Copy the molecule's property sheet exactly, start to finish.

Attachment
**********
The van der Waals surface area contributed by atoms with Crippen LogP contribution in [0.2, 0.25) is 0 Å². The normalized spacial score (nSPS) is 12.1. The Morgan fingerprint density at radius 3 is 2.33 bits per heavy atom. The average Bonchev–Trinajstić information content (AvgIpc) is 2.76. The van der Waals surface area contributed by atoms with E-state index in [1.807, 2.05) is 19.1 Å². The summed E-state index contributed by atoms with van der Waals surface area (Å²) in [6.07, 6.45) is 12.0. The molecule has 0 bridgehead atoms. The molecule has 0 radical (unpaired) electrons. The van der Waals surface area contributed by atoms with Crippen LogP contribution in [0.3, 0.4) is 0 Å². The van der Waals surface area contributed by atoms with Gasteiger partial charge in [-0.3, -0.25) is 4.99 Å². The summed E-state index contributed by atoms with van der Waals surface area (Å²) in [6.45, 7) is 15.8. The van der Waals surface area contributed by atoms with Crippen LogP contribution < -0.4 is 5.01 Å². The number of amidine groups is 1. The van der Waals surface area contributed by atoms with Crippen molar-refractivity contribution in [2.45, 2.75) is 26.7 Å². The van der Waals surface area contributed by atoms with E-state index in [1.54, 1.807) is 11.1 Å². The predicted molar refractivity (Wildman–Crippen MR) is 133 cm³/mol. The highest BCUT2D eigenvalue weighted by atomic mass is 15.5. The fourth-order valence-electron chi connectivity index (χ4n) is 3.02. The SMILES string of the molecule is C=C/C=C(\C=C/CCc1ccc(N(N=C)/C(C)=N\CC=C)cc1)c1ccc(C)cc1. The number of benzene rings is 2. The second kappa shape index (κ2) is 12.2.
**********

The van der Waals surface area contributed by atoms with Crippen LogP contribution in [0.2, 0.25) is 0 Å². The normalized spacial score (nSPS) is 12.1. The Morgan fingerprint density at radius 3 is 2.33 bits per heavy atom. The average Bonchev–Trinajstić information content (AvgIpc) is 2.76. The van der Waals surface area contributed by atoms with E-state index in [1.807, 2.05) is 19.1 Å². The summed E-state index contributed by atoms with van der Waals surface area (Å²) in [6.07, 6.45) is 12.0. The molecule has 0 bridgehead atoms. The molecule has 0 radical (unpaired) electrons. The van der Waals surface area contributed by atoms with Crippen LogP contribution in [0.3, 0.4) is 0 Å². The van der Waals surface area contributed by atoms with Gasteiger partial charge in [-0.3, -0.25) is 4.99 Å². The summed E-state index contributed by atoms with van der Waals surface area (Å²) in [6.45, 7) is 15.8. The van der Waals surface area contributed by atoms with Crippen LogP contribution < -0.4 is 5.01 Å². The number of amidine groups is 1. The van der Waals surface area contributed by atoms with Crippen molar-refractivity contribution in [2.45, 2.75) is 26.7 Å². The van der Waals surface area contributed by atoms with E-state index in [1.54, 1.807) is 11.1 Å². The predicted molar refractivity (Wildman–Crippen MR) is 133 cm³/mol. The highest BCUT2D eigenvalue weighted by atomic mass is 15.5. The fourth-order valence-electron chi connectivity index (χ4n) is 3.02. The SMILES string of the molecule is C=C/C=C(\C=C/CCc1ccc(N(N=C)/C(C)=N\CC=C)cc1)c1ccc(C)cc1. The number of benzene rings is 2. The second kappa shape index (κ2) is 12.2.